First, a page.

Dehydrated kimchi, garlic-dill sauerkraut and caraway sauerkraut


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Fresh VS. Aged Ferments

Dehydrated seasonings using The Cultured Foodie kimchi and caraway sauerkraut

We all love our sauerkraut and kimchi.  Some like them fresher, while some prefer the more robust flavours of older ferments.  Remember, the fermentation process continues even when the ferments are refrigerated.  Refrigerating or freezing slows down microbial activity, so that jar of kimchi or sauerkraut in your fridge will continue to slowly ferment and take on a more “pronounced” flavour over time.  If you find your kimchi or kraut has become too strong-tasting for your palate, don’t toss it, dehydrate your ferments into a delicious seasoning, packed full of umami flavour!

Dehydrated Ferments

Kimchi-flavoured popcorn

I had been dabbling in dehydrating fruit and was inspired by a post on a fermentation forum to try it out with some older kimchi and sauerkraut I found in the back of my fridge.  After dehydrating the ferments overnight, I blended them in a coffee grinder and was instantly hooked!  The concentrated flavour of the kimchi was intensely delicious.  The caraway kraut turned into a beautiful plum-colored powder and the flavour was amazing!  I went ahead and tried it with my other krauts (curry, chipotle, and garlic-dill).  I use these seasonings on popcorn, roasted or grilled potatoes, vegetables, in a kefir-cheese dip, the options are endless!

Dehydrated Caraway Sauerkraut and Kimchi

You might be wondering if the beneficial microbes are killed off during the dehydration process.  I’ve read studies showing that microbes can be reanimated after having been dehydrated, but this was during controlled lab conditions with sophisticated equipment and techniques.  While we have likely lost the microbes, we have still obtained a concentrated, umami-packed seasoning.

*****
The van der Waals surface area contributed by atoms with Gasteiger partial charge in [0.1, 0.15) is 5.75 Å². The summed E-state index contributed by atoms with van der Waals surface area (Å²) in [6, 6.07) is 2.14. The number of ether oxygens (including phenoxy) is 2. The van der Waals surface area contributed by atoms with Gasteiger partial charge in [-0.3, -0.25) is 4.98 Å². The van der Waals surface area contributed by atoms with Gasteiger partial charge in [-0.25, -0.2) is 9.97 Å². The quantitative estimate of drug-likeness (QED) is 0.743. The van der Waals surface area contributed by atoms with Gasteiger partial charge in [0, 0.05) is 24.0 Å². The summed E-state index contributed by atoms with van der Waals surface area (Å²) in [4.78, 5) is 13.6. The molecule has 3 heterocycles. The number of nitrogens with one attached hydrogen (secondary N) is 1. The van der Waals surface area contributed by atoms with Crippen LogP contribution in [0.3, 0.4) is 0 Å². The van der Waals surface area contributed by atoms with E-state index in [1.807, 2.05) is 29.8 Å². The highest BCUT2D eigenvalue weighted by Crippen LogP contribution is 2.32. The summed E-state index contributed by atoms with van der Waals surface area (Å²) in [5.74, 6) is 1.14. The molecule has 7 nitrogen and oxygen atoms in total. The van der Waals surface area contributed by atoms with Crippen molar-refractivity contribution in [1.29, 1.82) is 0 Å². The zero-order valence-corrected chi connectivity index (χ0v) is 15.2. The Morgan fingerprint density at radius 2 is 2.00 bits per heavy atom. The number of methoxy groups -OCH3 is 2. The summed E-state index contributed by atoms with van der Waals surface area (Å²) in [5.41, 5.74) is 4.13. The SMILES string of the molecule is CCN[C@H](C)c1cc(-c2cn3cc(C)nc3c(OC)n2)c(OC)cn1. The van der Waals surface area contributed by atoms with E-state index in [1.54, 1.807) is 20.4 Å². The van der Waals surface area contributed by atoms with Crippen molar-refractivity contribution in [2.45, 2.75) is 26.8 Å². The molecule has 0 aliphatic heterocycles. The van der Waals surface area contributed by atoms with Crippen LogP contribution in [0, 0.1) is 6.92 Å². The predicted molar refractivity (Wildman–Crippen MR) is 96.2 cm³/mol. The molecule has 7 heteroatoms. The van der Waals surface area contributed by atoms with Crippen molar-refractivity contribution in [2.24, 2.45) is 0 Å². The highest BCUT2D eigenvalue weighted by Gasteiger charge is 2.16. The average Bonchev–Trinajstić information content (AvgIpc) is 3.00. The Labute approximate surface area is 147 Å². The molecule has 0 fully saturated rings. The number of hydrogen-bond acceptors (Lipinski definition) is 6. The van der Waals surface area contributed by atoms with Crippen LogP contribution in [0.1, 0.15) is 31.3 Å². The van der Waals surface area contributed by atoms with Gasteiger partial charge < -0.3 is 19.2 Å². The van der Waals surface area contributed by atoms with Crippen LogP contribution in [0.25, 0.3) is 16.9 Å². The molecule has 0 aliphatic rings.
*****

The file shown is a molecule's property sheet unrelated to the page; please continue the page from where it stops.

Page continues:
Add kimchi and liquid to rack
Dehydrated garlic-dill sauerkraut


Recipe by Jody GowansCourse: KIMCHI, Recipes, SAUERKRAUT



    • Follow the instructions that came with the dehydrator. 
    • Add the contents of the jar minus the liquid
    • Dehydrate the ferment until completely dry
    • Blend into a powder (coarse or fine) using a coffee/spice grinder or blender.
    • Store in a sealed container at room temperature, out of direct sunlight
    • Using a conventional oven
    • Set oven to 135-200?C (275-392?F)
    • Cover a cooling rack* or cookie sheet with parchment paper
    • Add the complete contents of the jar (including the liquid) to the rack/sheet
    • Place in oven, let dehydrate for 8-12 hours, or until the ferment is completely dry.
    • Blend into a powder (coarse or fine) using a coffee/spice grinder or blender
    • Store in a sealed container at room temperature, out of direct sunlight 


    • **Cooling racks are best to use for dehydrating as they help with air flow

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